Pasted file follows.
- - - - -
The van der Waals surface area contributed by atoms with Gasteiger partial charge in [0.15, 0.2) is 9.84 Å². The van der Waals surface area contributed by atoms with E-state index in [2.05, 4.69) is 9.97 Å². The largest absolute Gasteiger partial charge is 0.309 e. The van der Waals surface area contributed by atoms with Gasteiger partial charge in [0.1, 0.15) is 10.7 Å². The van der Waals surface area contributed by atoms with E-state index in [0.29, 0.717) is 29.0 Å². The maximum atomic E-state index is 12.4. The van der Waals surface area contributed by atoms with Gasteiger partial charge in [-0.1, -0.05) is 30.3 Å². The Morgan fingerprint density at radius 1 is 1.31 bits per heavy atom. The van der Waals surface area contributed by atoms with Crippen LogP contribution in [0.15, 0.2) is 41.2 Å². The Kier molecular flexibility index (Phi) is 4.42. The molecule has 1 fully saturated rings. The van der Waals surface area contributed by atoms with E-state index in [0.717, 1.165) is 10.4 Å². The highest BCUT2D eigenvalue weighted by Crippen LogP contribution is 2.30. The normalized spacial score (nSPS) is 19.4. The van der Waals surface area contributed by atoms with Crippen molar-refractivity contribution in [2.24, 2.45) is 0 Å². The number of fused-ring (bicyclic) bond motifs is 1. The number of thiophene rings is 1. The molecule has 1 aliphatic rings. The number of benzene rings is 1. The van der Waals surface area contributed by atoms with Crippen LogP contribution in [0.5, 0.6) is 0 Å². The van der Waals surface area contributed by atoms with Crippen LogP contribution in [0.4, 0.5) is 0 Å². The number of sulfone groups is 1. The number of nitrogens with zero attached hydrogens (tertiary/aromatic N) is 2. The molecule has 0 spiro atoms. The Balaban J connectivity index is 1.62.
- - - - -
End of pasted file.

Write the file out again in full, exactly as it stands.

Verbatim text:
The van der Waals surface area contributed by atoms with Gasteiger partial charge in [0.15, 0.2) is 9.84 Å². The van der Waals surface area contributed by atoms with E-state index in [2.05, 4.69) is 9.97 Å². The largest absolute Gasteiger partial charge is 0.309 e. The van der Waals surface area contributed by atoms with Gasteiger partial charge in [0.1, 0.15) is 10.7 Å². The van der Waals surface area contributed by atoms with E-state index in [0.29, 0.717) is 29.0 Å². The maximum atomic E-state index is 12.4. The van der Waals surface area contributed by atoms with Gasteiger partial charge in [-0.1, -0.05) is 30.3 Å². The Morgan fingerprint density at radius 1 is 1.31 bits per heavy atom. The van der Waals surface area contributed by atoms with Crippen LogP contribution in [0.15, 0.2) is 41.2 Å². The Kier molecular flexibility index (Phi) is 4.42. The molecule has 1 fully saturated rings. The van der Waals surface area contributed by atoms with E-state index in [0.717, 1.165) is 10.4 Å². The highest BCUT2D eigenvalue weighted by Crippen LogP contribution is 2.30. The normalized spacial score (nSPS) is 19.4. The van der Waals surface area contributed by atoms with Crippen molar-refractivity contribution in [2.24, 2.45) is 0 Å². The number of fused-ring (bicyclic) bond motifs is 1. The number of thiophene rings is 1. The molecule has 1 aliphatic rings. The number of benzene rings is 1. The van der Waals surface area contributed by atoms with Crippen LogP contribution in [0.5, 0.6) is 0 Å². The van der Waals surface area contributed by atoms with Crippen LogP contribution in [0.4, 0.5) is 0 Å². The number of sulfone groups is 1. The number of nitrogens with zero attached hydrogens (tertiary/aromatic N) is 2. The molecule has 0 spiro atoms. The Balaban J connectivity index is 1.62.